Well, hindsight is always 20/20. When Oculus started, focus on the sitting user with a controller sounded like a very sane first step. There were no good large area tracking solutions available for $100-$200 (the cheapest "pro" starts around $2000-3000 just for tracking). Remember STEM? That was supposed to be the solution.
The concept of "room scale" consumer VR didn't exist until after about 2 years after Oculus has been committed to their system already. I am sure they would have gone with it if there was a robust tracking solution available back then.
The lack of "room scale" is not a problem. The tracking actually works OK for reasonable room sizes (I have the Rift CV1).
The killer is the lack of tracked hand controllers (the non-interactive demos in the Oculus Dreamdeck where you can only passively watch but are unable to do anything are totally ridiculous) - why they didn't bundle at least the Razer Hydra with the headset when they saw Vive being released complete with controllers and their own are delayed until late this year is beyond me. Even a poor motion controller is better than a gamepad. I have used Hydra with my Rift to play with the SteamVR Lab demos and it worked fine for the most part.
The second killer is poor/non-existent content. Right now all you can get are some silly games that will bore you to death after few minutes - even Eve Valkyrie. Eve looks stunning, but ultimately it is just space deathmatch in a small arena with invisible walls and *A LOT* of prodding for you to pour in real money to buy stuff. That gets boring fast. Paying $60-80+ for a platformer only because it is "VR"? (aka you see it 3D and can look around but there is nothing more "VR" than that about it). That's just crap.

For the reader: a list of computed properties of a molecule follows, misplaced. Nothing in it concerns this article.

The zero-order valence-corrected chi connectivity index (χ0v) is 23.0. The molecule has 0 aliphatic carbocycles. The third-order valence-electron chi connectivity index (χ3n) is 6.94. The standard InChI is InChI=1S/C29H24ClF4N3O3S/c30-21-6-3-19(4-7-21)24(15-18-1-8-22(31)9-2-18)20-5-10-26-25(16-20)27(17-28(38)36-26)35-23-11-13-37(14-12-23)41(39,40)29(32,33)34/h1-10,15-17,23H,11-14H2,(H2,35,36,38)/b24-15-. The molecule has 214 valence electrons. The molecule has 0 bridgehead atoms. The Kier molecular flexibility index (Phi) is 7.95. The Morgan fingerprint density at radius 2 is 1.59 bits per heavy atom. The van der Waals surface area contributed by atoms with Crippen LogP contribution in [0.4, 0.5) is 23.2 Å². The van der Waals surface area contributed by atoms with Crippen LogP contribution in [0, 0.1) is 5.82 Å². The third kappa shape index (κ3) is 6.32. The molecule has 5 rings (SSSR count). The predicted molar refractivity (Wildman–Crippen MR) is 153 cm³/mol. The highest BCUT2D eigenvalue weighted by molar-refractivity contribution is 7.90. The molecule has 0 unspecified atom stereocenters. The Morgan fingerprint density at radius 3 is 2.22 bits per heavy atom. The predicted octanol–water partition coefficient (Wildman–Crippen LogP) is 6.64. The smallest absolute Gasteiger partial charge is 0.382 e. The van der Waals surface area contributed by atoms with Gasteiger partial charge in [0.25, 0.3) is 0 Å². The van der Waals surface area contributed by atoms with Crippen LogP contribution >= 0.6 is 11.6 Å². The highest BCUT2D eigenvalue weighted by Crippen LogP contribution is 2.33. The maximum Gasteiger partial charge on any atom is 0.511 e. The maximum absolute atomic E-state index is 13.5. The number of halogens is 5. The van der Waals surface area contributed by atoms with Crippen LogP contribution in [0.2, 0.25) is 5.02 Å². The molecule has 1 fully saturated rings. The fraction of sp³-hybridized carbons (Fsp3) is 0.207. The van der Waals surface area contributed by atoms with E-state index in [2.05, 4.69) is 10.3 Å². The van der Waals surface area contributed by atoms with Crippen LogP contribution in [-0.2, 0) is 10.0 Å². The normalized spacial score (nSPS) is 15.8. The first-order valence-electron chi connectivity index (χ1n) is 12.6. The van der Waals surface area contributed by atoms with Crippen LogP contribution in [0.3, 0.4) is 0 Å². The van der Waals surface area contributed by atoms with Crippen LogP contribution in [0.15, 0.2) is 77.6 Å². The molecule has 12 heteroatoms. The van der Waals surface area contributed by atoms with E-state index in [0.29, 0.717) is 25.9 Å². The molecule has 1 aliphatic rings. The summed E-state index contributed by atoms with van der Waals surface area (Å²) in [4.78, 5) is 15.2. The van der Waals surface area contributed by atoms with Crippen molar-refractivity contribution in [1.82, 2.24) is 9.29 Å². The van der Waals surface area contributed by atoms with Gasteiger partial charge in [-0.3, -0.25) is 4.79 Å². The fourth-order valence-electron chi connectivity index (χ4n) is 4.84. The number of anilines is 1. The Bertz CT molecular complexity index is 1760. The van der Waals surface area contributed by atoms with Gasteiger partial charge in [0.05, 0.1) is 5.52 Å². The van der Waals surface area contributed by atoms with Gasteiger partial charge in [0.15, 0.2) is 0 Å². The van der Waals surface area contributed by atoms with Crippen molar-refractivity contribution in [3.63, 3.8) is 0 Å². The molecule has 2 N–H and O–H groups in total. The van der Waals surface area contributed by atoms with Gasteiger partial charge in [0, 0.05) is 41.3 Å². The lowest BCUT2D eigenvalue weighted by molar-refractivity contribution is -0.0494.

They seem to be heavily invested in 360 degree "VR" movies. However, they can't even get the short clips that are bundled with the Dreamdeck right - often poor resolution and short, limited content. Like, few minutes of watching waterfalls from the air, from National Geo ... It is totally non-interactive, the only thing you can do is to look around. The quality often sucks too because the clips are upscaled for the high resolution of the Rift. Watching a normal movie with the hot, fogging up, sweaty headset stuck to your face? They really think someone will want to actually do that? Yet it is offered ... I just don't see anyone who would actually want to watch this stuff beyond trying it out and to actually *pay* for it.
The Vive content, in comparison, is actually fun, even if you don't buy anything and just tinker with the bundled demos from the Lab. Heck, that stuff is fun even if you use it with the Rift and Hydra (which actually works, unlike Oculus' platform locking out Vive users).
Finally, what has actually the chance to sour people over their platform before it had even chance to take off are the recent boneheaded moves with the preorders, shipping, the DRM issue, etc.
The "lack of roomscale" is certainly not the issue with the Rift ...